I was old enough to know
that your heart was a train station,
that the doors to your sanity
were hanging on their hinges.
Love would rush into you, like an afternoon
commuter, with crumpled sonnets
in its pockets and coffee stains on its hands.
There was an absence of light when
the last of it left down the stony steps
of your ribs, dragging rusted chains
over the entrance.
And I was there in the stark
mornings with the key, just a child
with a swaying lantern and the knowledge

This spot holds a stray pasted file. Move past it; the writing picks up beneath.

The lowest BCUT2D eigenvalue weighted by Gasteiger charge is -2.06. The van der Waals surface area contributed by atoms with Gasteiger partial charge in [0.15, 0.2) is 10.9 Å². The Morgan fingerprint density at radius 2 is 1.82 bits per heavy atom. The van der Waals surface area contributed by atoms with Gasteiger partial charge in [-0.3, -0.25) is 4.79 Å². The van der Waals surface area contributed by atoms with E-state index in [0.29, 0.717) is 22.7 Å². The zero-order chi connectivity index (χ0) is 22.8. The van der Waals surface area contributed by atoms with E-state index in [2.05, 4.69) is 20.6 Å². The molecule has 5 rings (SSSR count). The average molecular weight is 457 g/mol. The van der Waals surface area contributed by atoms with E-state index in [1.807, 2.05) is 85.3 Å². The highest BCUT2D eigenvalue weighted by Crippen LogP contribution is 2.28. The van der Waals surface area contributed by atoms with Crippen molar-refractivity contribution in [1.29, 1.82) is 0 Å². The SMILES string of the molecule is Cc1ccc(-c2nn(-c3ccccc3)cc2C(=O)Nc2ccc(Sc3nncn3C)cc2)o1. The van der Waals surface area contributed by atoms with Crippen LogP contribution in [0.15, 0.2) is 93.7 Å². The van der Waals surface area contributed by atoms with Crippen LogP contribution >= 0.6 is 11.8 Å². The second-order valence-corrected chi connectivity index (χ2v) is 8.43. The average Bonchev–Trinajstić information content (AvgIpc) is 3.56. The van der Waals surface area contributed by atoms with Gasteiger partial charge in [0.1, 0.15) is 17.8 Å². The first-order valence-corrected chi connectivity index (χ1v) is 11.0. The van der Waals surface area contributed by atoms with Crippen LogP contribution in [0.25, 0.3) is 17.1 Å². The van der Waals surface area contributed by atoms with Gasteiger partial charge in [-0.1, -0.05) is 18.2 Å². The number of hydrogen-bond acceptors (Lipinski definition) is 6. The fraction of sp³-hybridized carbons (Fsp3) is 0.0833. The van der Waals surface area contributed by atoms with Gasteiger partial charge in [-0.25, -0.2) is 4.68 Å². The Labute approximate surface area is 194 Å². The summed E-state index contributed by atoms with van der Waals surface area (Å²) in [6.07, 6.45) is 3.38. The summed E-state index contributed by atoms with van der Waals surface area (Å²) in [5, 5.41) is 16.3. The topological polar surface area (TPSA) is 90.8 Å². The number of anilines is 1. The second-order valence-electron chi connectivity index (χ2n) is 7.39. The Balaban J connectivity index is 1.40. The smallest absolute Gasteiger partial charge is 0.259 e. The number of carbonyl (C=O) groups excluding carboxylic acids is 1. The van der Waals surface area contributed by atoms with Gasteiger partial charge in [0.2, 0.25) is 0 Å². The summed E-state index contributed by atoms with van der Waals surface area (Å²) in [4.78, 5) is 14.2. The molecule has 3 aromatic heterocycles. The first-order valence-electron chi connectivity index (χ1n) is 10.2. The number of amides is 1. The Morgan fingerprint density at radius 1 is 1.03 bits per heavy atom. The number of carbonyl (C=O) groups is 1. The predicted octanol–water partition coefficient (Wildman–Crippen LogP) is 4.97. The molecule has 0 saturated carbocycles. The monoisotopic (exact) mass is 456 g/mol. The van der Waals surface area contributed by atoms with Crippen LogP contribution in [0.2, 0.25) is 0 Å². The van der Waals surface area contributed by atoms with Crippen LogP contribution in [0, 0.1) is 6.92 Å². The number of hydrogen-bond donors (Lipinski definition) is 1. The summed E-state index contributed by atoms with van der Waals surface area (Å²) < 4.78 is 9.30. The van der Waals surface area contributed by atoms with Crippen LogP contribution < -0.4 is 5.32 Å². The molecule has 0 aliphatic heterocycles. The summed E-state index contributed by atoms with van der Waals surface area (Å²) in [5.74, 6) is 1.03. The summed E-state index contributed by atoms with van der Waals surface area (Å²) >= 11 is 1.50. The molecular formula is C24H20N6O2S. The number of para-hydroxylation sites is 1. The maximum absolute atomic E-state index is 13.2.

of picking locks. In those early years,
you told me I was the keeper of that place.
I was the one to make those predetermined
schedules run on time—and billow into the night
like locomotive steam.
Why do you like to write poetry?
Catherine Valdez: “Poetry is the most malleable form of self-expression and translates the subconscious onto the page without a loss of the original intent of a piece.”